Winter high school sports for public school students across the state can begin Dec. 7, a move that will allow three separate seasons of about the same length before the end of the school year.
The move, voted on Monday by the Maryland State Board of Education will put pressure on some school systems to reopen sports programs for about 110,000 students that abruptly stopped in March when the coronavirus pandemic first forced the closure of schools.
A number of school systems around the state are having their athletes practice now, but all winter sports will begin Dec. 7, with competitions beginning Jan. 4 and ending Feb. 13. Fall sports will begin on Feb. 13 and conclude competitions on April 17. Spring sports would begin April 17 and run to June 19.
The state board’s action moves the start date of winter sports up nearly two months. They were previously set to begin Feb. 1. The roller coaster of changes to the high school sports calendar in the past two months seems to have been settled with Monday’s vote, unless the virus requires schools to close again.
Several state school board members said they wanted to encourage schools that had opened up their programs earlier than the large school districts in the Baltimore and Washington areas by giving them the opportunity to play competitively before Dec. 7, but the idea was dropped when it became clear that any change needed to be statewide.
If school districts don’t restart their conditioning and training programs soon, they will not be able to join winter sports competitions, said Andy Warner, executive director of the Maryland Public Secondary Schools Athletic Association. Under state rules, athletes must practice for 20 days before they can take part in competitions, he said.
That decision came after the 2020 spring season was canceled. No Maryland public high school interscholastic competitions have taken place since March 7, the second day of the state basketball tournament quarterfinals.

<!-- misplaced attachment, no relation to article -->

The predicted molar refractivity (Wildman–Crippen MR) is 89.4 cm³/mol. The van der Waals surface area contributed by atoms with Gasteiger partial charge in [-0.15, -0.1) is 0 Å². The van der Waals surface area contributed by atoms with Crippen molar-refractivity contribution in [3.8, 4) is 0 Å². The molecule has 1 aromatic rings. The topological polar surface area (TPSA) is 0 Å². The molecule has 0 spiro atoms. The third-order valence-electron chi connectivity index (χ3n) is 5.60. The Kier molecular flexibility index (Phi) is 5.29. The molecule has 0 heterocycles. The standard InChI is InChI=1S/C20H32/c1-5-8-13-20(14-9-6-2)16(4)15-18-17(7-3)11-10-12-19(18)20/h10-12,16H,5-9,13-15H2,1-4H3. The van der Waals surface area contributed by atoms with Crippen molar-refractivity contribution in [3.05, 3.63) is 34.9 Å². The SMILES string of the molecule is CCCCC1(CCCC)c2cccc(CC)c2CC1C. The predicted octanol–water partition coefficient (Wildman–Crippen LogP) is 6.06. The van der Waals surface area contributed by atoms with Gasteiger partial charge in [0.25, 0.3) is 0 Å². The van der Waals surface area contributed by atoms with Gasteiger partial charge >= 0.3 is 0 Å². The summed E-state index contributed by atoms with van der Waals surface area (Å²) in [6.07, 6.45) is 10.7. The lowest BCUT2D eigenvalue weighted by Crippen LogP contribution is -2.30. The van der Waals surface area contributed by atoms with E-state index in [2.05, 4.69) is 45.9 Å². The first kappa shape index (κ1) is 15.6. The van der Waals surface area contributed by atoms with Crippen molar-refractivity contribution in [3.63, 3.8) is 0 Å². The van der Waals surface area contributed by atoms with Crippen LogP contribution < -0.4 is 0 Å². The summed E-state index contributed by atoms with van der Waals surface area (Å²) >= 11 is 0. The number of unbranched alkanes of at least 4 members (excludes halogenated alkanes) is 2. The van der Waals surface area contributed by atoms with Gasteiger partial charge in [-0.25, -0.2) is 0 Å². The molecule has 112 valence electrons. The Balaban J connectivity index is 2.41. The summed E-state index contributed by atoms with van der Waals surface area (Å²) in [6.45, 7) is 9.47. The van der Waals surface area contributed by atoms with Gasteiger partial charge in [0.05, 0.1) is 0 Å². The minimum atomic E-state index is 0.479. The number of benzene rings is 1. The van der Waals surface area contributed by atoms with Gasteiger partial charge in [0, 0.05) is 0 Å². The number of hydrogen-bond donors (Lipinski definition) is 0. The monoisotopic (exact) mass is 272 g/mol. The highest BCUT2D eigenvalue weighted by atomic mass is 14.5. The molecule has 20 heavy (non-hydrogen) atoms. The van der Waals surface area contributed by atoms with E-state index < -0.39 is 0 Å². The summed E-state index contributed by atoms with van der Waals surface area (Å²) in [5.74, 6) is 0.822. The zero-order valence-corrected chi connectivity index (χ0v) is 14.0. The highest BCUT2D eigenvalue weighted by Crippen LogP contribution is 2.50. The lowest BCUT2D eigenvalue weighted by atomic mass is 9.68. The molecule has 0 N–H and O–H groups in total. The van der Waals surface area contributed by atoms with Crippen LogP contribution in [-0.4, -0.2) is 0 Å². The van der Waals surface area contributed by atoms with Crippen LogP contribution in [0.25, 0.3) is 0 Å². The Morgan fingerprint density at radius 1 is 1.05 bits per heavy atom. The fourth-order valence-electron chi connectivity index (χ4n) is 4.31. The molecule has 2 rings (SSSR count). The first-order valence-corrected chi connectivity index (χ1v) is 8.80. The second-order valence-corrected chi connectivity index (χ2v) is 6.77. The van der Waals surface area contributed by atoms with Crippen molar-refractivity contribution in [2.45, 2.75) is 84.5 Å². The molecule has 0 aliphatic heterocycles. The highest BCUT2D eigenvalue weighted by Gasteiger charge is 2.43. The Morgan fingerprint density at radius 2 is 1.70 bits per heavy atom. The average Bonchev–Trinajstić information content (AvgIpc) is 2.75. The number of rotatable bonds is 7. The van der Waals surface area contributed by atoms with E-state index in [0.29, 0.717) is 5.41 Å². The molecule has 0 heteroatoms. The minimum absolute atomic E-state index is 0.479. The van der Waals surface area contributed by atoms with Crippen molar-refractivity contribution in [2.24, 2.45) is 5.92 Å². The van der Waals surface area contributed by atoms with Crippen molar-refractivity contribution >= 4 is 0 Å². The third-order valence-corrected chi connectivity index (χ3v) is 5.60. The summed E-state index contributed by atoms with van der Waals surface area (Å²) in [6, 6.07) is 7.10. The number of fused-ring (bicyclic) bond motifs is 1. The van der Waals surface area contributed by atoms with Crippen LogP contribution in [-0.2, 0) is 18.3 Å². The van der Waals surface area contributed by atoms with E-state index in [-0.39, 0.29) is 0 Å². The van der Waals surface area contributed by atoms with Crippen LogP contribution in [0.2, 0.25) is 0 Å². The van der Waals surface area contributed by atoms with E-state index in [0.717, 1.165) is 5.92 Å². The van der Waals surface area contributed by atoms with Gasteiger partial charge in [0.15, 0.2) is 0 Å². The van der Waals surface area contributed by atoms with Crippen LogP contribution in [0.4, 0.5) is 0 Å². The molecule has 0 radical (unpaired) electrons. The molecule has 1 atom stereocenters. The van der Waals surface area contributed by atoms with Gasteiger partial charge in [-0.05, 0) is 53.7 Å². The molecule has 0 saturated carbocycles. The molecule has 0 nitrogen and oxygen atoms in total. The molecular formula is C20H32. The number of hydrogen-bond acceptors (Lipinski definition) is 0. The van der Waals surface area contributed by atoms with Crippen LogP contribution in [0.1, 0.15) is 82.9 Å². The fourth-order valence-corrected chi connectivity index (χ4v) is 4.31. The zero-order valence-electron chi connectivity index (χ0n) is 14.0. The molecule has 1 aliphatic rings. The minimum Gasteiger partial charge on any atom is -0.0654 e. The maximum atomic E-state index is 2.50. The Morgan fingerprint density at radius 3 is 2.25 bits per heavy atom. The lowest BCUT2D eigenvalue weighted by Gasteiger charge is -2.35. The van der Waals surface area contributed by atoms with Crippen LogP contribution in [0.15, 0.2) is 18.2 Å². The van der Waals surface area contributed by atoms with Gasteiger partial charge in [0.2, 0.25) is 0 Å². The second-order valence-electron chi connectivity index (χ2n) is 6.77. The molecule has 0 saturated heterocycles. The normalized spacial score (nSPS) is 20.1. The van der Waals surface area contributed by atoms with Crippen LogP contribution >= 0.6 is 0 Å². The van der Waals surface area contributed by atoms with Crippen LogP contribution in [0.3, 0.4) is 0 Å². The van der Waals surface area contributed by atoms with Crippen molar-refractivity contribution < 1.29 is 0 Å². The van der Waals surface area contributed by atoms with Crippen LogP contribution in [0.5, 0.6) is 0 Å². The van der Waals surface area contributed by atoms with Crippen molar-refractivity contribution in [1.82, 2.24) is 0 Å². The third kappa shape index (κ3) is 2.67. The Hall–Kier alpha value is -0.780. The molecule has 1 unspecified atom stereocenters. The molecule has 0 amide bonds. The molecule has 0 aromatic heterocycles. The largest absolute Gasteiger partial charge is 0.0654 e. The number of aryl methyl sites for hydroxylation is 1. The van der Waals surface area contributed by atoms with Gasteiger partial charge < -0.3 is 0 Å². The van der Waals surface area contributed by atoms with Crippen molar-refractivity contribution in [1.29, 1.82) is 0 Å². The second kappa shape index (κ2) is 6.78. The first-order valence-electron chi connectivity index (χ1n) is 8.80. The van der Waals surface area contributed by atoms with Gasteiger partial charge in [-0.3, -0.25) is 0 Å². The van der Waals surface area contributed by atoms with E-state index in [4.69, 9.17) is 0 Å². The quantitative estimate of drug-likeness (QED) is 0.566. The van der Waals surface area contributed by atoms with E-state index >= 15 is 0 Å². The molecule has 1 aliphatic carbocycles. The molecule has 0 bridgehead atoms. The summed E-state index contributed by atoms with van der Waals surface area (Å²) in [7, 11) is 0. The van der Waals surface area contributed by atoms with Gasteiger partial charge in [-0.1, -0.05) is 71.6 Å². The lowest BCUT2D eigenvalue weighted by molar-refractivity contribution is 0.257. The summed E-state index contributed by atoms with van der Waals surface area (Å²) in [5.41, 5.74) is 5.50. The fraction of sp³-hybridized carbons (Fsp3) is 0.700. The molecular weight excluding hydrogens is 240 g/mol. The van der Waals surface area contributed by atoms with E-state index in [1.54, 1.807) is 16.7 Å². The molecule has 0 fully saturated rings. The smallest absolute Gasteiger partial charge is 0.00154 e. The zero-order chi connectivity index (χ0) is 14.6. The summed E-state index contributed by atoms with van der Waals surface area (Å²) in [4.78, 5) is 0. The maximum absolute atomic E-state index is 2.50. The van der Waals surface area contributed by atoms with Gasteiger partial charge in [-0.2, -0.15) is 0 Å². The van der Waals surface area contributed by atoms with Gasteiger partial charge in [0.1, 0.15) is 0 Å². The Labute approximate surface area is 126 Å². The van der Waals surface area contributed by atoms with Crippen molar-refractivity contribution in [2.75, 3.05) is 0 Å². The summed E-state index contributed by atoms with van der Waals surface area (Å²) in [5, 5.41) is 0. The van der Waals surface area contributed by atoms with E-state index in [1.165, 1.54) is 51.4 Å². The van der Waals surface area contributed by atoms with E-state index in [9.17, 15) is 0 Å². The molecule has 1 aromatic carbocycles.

At a news conference last month, Maryland State Superintendent of Schools Karen Salmon and Gov. Larry Hogan said high school sports could begin practices Oct. 7 and competitions Oct. 27.
But most of the state’s school districts didn’t choose to resume play in October with the exception of Maryland’s most western counties — Garrett, Allegany and Washington — which will begin interscholastic competitions Tuesday.
Many of the area school districts appeared to be waiting for the state board’s action to set their dates.
Howard County will adopt the new schedule, school spokesman Brian Bassett said. Anne Arundel County schools will follow suit as well, said spokesman Bob Mosier, and said the plan reduces overlap between seasons and creates more opportunities for students. Baltimore City schools also signed on to the statewide effort to move the sports season earlier.
“I’m so excited. I want our kids back,” said Marsha Herbert, vice president of Carroll County’s school board and a former coach, of the Dec. 7 start date. “They need athletics so bad ... that makes me happy, it really does.”
South Carroll High sophomore wrestler Michael Pizzuto, the 2A-1A state champ last year at 106 pounds, said he’s been preparing for a season.
“I’ve been doing a lot of lifting and stuff over the offseason, and some practicing and some tournaments. But I haven’t been able to really go full ... so when I heard about it was super excited,” Pizzuto said.
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But Harford County Public Schools Superintendent Sean Bulson said school system staff still had “more work to do,” regarding any potential changes to its plan.
Harford was one of four counties, along with Baltimore, Allegany and Garrett counties, that did not sign onto a letter from the Pubic School Superintendents Association of Maryland seeking an earlier return.
Harford’s plan, released Oct. 1, called for condensed seasons to begin in February and continue through the end of the school year in June. “Virtual athletics,” sport-specific weekly challenges and competitions for high school athletes to complete until seasons resumed in the second semester, began Oct. 12.
Individual school systems can limit student participation based on the level of community spread and other factors identified by the county health departments. And if schools are closed again because of a spike in cases then the athletic programs would be closed as well, the MPSSAA’s Warner said.
Schools competing in Maryland’s two largest private high school athletic organizations have the option to play an open schedule this fall. The Maryland Interscholastic Athletic Association and Interscholastic Athletic Association of Maryland, which oversee dozens of private schools in the state, are allowing member schools to play unaffiliated. Numerous private schools will begin interscholastic competitions as early as this week.